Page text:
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Rwanda’s Peace Academy receives 24 military, police and civilians from seven African countries namely: Uganda, Tanzania, Kenya, Sierra Leone, Ghana, Zambia to study transitional Justice in Peace Support Operations

A new course at Rwanda’s Peace Academy has been launched to help equip both civilians and members of security institutions with skills in restorative justice above civilian protection in host nations.

Rwanda provides a good case study on how post genocide challenges were successfully handled especially the trial of about 150,000 genocide suspects that participated in the murder of a million Tutsi men, women and children in 1994.

Through adoption of unconventional methods immediately after genocide, Rwanda addressed the longstanding problem of impunity while at the same time promoting social harmony.

However, if Rwanda had chosen to use national conventional courts, it would take hundreds of years for any tangible outcome.

Even the International Criminal Tribunal for Rwanda (ICTR) couldn’t also have provided a good solution. For example, the ICTR held its first trial in Arusha, Tanzania, in 1997 and as of 2014, the tribunal had completed only 75 cases with a budget worth £1 billion to sentence just 43 people.

The trainees both civilians and members of the security institutions will gain understanding of Genocide, Mass Atrocity Crimes and Transitional Justice in Peace Support Operations.

Gen. Patrick Nyamvumba, The Rwanda Defence Force (RDF) Chief of Defence Staff (CDS), officially opened this course that has attracted 24 military, police and civilians from seven African countries namely: Uganda, Tanzania, Kenya, Sierra Leone, Ghana, Zambia and hosts Rwanda.

“As future peacekeepers, you will be expected to provide advice on the measures to prevent genocide and mass atrocity crimes. You will also be expected to contribute to capacity development of judicial institutions and mechanisms particularly those of the Host Nations, ” Gen. Nyamvumba.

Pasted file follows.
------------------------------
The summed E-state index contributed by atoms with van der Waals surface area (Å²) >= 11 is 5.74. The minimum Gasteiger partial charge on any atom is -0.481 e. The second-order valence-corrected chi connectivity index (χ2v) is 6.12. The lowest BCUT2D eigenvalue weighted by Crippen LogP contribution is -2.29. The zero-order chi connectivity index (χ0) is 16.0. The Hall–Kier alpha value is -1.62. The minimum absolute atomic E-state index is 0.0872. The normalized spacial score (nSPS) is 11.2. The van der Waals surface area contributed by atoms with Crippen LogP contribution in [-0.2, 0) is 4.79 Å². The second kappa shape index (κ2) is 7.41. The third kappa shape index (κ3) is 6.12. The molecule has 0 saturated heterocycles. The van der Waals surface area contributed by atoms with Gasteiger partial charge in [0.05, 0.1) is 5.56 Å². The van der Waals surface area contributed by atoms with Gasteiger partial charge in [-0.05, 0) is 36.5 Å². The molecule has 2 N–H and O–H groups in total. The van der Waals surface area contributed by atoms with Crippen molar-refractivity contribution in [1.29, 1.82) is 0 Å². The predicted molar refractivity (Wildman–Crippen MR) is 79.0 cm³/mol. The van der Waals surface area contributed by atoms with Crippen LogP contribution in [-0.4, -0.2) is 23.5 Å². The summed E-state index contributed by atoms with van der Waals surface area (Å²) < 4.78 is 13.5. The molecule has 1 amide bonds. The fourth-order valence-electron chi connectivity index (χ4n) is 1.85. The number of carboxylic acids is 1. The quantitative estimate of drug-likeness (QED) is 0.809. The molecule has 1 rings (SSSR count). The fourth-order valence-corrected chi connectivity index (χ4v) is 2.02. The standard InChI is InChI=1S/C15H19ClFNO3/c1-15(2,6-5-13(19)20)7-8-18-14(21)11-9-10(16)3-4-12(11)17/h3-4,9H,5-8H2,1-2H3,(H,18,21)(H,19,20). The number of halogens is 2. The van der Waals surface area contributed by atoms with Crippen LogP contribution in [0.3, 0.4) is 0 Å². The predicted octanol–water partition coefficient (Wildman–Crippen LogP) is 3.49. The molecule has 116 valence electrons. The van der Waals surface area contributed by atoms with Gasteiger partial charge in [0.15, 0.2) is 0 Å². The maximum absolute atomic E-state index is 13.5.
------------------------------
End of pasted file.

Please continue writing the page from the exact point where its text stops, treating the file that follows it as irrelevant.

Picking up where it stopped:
Troubled countries where peacekeepers are deployed, members of the local population and international community usually have high expectations in peacekeepers both in the protection of civilians, and in administration of justice. This course is therefore important and relevant.

Gen. Patrick Nyamvumba, The Rwanda Defence Force (RDF) Chief of Defence Staff (CDS), officially opened this course

He said that experiences and lessons learnt from the 1994 Genocide against the Tutsi have contributed to building a coherent and highly resilient Rwandan society.

In 2009, Gen. Nyamvumba was appointed by the United Nations Security Council (UNSC) as overall Force Commander for the United Nations-African Union Mission in Darfur (UNAMID).

The CDS however, cautioned the team on the nature of contemporary peacekeeping operations, “They function in constantly changing and unpredictable environments with different actors characterised by different and sometimes conflicting interests.

Cooperation and engagement with the host government and the opposing party or parties is sometimes not forthcoming.”

However, violence against civilians and in particular, women and children continues to characterise a number of peacekeeping missions despite many of them having protection of civilian’s mandate.

Trainees at the academy will build capacity to generate solutions based on the history, culture and context of host countries.

The course is funded by the British government and its subsidiary organisation, the British Peace Support Team (BPST) while working closely with the Rwanda Peace Academy to deliver the training.

Participants lay a wreath in honour of victims of the 1994 genocide against Tutsi



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